It was impossible to scream with the filthy rag stuck in his mouth. He tried anyway, choking on the dustiness of the dirty cloth, jaw working in an attempt to spit it from lips as dry as the desert.

The car came to a sudden halt, throwing him forward to the front of the trunk. His shoulder ground against the tire iron on the floor hard enough to make lights dance before his eyes, driving him to the brink of unconsciousness from the pain.

If only it would be enough to knock him out so he could avoid the next few minutes. But luck abandoned him long ago, well before he left New York. Ages before he fled Las Vegas for Silver City. Luck, it seemed, hated him.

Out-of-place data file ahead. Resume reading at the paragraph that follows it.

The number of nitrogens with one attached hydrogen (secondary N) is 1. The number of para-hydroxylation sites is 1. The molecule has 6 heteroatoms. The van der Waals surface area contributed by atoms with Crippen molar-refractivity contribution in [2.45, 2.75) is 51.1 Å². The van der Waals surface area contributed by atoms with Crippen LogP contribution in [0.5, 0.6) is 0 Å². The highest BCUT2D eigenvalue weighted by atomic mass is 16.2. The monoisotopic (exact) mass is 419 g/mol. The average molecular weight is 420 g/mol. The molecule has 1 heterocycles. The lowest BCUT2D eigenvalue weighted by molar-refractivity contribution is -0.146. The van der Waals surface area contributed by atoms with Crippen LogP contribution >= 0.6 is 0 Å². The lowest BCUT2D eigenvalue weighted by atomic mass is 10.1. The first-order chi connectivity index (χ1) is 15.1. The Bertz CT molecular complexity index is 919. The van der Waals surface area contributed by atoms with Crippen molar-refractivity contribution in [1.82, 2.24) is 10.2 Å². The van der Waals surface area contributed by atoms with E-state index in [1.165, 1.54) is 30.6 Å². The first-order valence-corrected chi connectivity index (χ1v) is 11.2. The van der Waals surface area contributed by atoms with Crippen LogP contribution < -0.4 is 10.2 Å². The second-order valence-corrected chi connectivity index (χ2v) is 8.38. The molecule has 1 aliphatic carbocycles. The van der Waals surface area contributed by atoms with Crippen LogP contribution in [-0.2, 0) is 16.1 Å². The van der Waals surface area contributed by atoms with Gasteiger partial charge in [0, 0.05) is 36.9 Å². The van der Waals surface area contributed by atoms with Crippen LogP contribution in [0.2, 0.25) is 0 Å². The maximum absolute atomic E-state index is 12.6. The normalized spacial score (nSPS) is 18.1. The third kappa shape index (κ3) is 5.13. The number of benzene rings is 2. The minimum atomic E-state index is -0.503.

The feeling was mutual.

Doors slammed, rocking the car, the dark and heat of the trunk suffocating. He prayed the lid would never open, that he would simply lie there in the stifling, dead air and suffocate. The click of the lock, the sound of muttering voices, and light shone in around the edges of his blindfold.

Hands grasped him, pulled him free of the small space, dumping him on the ground. Someone’s foot impacted his ribs, all the air whooshing from his lungs from the unexpected blow. But, it was a half-hearted kick, without much intent behind it. They had far more serious injuries to inflict.

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